From there on we watch the events of the 20th century through Benjamin’s eyes; also his love affairs with the wife of a Russian diplomat (Swinton) and the love of his life, Daisy (Blanchett) with whom he had more or less grown up with in the home (she was a regular visitor to her grandmother). Daisy becomes a dancer who…well, that would be telling.

Fincher, one of the more innovative directors of our generation, has crafted a movie with astonishing special effects. Not every special effect has to be of aliens and spaceships, y’know. Here, the aging and de-aging of Pitt is mostly done as computer generated imagery, and quite frankly is done so seamlessly that you never believe for a second that it isn’t organic.

There are also some incredible performances here. Pitt does some of the best work of his career as Benjamin, displaying a child-like innocence that is coupled with deep sadness. Button knows his affliction will make him an outsider in life, and so that is what he becomes, someone separate from life, essentially observing but not taking part in so much.

Blanchett is one of the premiere actresses working today, and this is yet another outstanding performance for her resume (she didn’t receive an Oscar nomination for her work, but she easily could have). I’m not sure if Blanchett ever took ballet as a child, but she moves with the lithe grace of a dancer.

Some critics, including a few that I respect very much, complained that the movie wasn’t true to itself and that it was essentially empty at its core. There is some evidence that the short story by F. Scott Fitzgerald that inspired the script was written essentially as an exercise but I think that it does make for a fascinating what-if.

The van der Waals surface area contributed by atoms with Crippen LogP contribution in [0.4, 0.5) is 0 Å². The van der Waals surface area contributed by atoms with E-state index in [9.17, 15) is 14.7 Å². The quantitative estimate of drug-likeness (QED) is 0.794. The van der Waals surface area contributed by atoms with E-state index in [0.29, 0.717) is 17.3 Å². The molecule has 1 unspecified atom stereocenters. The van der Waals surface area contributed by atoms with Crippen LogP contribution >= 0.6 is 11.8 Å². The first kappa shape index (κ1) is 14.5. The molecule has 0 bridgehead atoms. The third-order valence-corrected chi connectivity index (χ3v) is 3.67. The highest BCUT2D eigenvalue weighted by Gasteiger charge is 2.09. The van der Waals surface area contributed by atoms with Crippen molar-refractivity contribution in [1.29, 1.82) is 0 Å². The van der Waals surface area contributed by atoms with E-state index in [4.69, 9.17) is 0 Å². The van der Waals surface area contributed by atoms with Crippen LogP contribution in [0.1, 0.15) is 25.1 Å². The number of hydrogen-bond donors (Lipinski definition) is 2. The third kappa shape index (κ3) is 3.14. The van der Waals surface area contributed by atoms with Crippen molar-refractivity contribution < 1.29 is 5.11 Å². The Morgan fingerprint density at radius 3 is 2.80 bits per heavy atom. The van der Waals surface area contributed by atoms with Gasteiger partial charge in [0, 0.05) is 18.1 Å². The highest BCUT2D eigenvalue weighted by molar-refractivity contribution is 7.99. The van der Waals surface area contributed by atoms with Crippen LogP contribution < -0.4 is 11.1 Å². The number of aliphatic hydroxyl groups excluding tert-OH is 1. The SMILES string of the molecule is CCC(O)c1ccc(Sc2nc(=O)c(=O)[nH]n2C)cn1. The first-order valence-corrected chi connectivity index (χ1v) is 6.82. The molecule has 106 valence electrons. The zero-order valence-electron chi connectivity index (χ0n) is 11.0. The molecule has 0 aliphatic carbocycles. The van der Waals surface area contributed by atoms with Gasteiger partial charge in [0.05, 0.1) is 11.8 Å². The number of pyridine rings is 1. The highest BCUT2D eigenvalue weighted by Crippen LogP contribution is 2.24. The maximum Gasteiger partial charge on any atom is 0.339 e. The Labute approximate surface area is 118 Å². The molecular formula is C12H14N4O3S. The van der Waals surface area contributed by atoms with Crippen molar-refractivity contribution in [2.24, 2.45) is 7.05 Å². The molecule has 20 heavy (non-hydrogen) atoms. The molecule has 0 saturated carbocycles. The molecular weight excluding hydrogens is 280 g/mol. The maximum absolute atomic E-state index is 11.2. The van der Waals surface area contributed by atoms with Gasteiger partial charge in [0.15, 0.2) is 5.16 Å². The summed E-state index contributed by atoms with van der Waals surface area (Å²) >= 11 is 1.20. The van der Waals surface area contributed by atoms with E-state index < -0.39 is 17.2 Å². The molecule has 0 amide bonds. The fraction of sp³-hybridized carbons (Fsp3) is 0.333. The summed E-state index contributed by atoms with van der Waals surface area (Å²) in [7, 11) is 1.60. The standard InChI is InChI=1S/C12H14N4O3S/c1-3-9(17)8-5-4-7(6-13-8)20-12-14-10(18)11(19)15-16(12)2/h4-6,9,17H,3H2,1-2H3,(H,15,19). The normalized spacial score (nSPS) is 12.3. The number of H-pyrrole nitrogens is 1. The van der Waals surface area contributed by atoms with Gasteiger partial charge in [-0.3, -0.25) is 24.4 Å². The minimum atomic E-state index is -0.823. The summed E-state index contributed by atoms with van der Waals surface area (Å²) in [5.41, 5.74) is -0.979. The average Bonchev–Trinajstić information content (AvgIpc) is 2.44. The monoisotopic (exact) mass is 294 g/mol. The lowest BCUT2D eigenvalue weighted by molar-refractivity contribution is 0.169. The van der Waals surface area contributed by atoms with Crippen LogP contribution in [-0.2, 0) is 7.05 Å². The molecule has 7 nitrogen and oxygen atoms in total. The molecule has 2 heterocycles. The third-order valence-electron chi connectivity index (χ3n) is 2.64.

What we are dealing with here is the ultimate outsider, someone who violated the laws of nature and the consequences of that violation (even if it is involuntary) are devastating. Benjamin Button knows what his affliction costs him; he will not receive the things in life he desires most. That would make anyone a little bitter. Still, he gains a unique perspective not because of any intellectual difference but simply because of the way others treat him.

The framing sequences take place during Katrina and involve Daisy’s daughter (Ormond) reading to her dying mother from Benjamin’s journal and a backwards running clock created by an eccentric clockmaker (Koteas) in 19th century New Orleans.